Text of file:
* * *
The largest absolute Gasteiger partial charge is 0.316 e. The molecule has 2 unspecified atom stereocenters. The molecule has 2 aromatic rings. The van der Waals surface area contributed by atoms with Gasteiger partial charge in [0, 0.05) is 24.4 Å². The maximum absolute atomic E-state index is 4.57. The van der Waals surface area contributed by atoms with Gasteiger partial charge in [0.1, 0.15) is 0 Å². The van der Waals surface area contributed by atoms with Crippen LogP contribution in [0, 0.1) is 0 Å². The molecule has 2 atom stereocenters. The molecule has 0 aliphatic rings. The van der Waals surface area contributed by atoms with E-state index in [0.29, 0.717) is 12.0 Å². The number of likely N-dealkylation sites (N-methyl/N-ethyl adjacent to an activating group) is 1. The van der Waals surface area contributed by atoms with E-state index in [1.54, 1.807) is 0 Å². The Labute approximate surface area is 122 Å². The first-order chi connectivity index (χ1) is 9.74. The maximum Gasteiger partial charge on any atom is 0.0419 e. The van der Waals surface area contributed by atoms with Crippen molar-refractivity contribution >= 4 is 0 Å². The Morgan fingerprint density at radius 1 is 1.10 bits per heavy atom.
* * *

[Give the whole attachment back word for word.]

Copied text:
The largest absolute Gasteiger partial charge is 0.316 e. The molecule has 2 unspecified atom stereocenters. The molecule has 2 aromatic rings. The van der Waals surface area contributed by atoms with Gasteiger partial charge in [0, 0.05) is 24.4 Å². The maximum absolute atomic E-state index is 4.57. The van der Waals surface area contributed by atoms with Gasteiger partial charge in [0.1, 0.15) is 0 Å². The van der Waals surface area contributed by atoms with Crippen LogP contribution in [0, 0.1) is 0 Å². The molecule has 2 atom stereocenters. The molecule has 0 aliphatic rings. The van der Waals surface area contributed by atoms with E-state index in [0.29, 0.717) is 12.0 Å². The number of likely N-dealkylation sites (N-methyl/N-ethyl adjacent to an activating group) is 1. The van der Waals surface area contributed by atoms with E-state index in [1.54, 1.807) is 0 Å². The Labute approximate surface area is 122 Å². The first-order chi connectivity index (χ1) is 9.74. The maximum Gasteiger partial charge on any atom is 0.0419 e. The van der Waals surface area contributed by atoms with Crippen molar-refractivity contribution >= 4 is 0 Å². The Morgan fingerprint density at radius 1 is 1.10 bits per heavy atom.